Electrophysiological Significance of First Degree Atrioventricular Block with Intraventricular Conduction Disturbance
His bundle electrograms (H) were recorded in 27 patients with PR prolongation and intraventricular conduction disturbances. The PR interval was subdivided into P-H (normal 80-140 msec), a measure of atrioventricular (A-V) conduction, and H-Q (normal 35-55 msec), a measure of intraventricular conduction. In 12 patients with left bundle-branch block (LBBB), P-H varied from 115-410 msec (mean 173 msec), and was prolonged in eight patients. H-Q varied from 39-125 msec (mean 80 msec), and was prolonged in 10 patients. In eight patients with right bundle-branch block (RBBB), P-H varied from 146-450 msec (mean 206 msec), and was prolonged in all patients. H-Q ranged from 41-65 msec (mean 51 msec), and was slightly prolonged in three patients, all of whom had, in addition, evidence of left anterior or posterior hemiblock. Seven patients with lesser intraventricular conduction defects all had prolonged P-H intervals, with normal H-Q intervals. With atrial pacing at increased heart rates, block proximal to H occurred in all groups. Three patients with LBBB developed block distal to H with atrial pacing, and one additional patient with LBBB and one patient with RBBB and left posterior hemiblock developed block distal to H following atropine administration.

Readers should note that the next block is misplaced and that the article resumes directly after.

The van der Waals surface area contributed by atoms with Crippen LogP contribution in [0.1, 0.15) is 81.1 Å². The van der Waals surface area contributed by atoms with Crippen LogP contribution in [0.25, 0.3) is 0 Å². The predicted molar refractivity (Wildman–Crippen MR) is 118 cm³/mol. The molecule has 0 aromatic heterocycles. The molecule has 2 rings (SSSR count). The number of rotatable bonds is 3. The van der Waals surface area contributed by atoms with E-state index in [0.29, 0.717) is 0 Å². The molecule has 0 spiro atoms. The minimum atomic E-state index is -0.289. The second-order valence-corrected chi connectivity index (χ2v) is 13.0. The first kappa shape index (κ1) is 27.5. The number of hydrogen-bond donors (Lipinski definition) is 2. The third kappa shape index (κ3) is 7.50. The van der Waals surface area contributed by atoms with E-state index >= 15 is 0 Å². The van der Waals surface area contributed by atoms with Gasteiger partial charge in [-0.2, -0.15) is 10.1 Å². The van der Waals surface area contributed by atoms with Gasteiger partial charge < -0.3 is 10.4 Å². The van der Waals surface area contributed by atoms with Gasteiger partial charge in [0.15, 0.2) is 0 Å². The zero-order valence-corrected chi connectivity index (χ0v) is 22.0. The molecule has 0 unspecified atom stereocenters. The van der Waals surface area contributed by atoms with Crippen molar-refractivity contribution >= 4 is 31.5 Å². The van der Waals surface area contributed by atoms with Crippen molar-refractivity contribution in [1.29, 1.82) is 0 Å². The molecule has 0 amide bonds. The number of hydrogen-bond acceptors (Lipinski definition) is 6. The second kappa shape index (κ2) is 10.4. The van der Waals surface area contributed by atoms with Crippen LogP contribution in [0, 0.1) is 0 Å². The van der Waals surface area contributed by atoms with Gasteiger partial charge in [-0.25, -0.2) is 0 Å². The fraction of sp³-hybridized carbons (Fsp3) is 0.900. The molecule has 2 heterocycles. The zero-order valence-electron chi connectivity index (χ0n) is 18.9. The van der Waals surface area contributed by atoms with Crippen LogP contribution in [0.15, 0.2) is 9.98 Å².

In conclusion, most patients with PR prolongation and intraventricular conduction defects had prolongation of P-H, suggesting A-V nodal disease. In addition, the patients with LBBB usually had significant H-Q prolongation, suggesting bilateral bundle-branch disease. In the group with RBBB, H-Q prolongation was less common and less marked, and, when present, occurred in patients with evidence of left anterior or posterior hemiblock.
- Received October 28, 1970.
- Accepted December 14, 1970.
- © 1971 American Heart Association, Inc.